IBM, Mayo Clinic to create diagnosis database

Summary:Technology from IBM will soon help guide doctors at the Mayo Clinic through patient diagnosis and demographic analysis as part of a jointly developed database. Big Blue announced Monday that it will develop a system for the prestigious not-for-profit health care organization designed help archive medical information and make diagnoses and treatments more accurate. The system will be based on IBM's DB2 database software and include new technologies designed specifically for the Mayo Clinic. "This will be one of the most comprehensive and complex information systems ever developed for clinical investigation, designed to help investigators understand illnesses on a molecular level and support improved treatment decisions," said Jeff Augen, director of strategy for IBM Life Sciences, in a press release. The technology will give the Rochester, Minn.-based Mayo Clinic faster access to information that can identify patients for clinical trials, analyze medical data to devise treatment plans and draw meaning from genomic data. The information accessed by the new system will come from public and private databases but will only be collected from consenting patients, according to IBM. The Mayo Clinic, which sees more than 500,000 patients a year, has a staff of some 2,400 doctors and scientists. --Tiffany Kary, Special to ZDNet News

Technology from IBM will soon help guide doctors at the Mayo Clinic through patient diagnosis and demographic analysis as part of a jointly developed database.

Big Blue announced Monday that it will develop a system for the prestigious not-for-profit health care organization designed help archive medical information and make diagnoses and treatments more accurate. The system will be based on IBM's DB2 database software and include new technologies designed specifically for the Mayo Clinic.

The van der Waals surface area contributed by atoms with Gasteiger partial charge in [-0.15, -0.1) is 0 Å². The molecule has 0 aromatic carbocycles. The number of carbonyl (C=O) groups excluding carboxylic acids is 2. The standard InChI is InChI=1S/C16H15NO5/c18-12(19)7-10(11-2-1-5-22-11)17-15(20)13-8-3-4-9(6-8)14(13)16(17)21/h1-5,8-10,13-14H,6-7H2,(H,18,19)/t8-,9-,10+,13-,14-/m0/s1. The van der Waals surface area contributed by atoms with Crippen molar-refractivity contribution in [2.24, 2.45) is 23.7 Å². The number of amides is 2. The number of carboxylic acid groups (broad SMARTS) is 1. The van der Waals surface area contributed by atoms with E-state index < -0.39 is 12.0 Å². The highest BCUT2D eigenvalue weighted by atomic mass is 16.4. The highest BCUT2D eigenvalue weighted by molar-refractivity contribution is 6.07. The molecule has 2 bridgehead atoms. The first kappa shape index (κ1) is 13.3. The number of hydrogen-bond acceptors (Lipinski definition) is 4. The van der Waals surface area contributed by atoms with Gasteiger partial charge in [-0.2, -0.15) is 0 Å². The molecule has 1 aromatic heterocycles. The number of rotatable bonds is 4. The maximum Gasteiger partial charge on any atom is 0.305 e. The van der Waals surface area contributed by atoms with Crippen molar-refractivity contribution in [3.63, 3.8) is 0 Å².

"This will be one of the most comprehensive and complex information systems ever developed for clinical investigation, designed to help investigators understand illnesses on a molecular level and support improved treatment decisions," said Jeff Augen, director of strategy for IBM Life Sciences, in a press release.

The technology will give the Rochester, Minn.-based Mayo Clinic faster access to information that can identify patients for clinical trials, analyze medical data to devise treatment plans and draw meaning from genomic data. The information accessed by the new system will come from public and private databases but will only be collected from consenting patients, according to IBM. The Mayo Clinic, which sees more than 500,000 patients a year, has a staff of some 2,400 doctors and scientists. --Tiffany Kary, Special to ZDNet News

Topics: IBM, Health, Software

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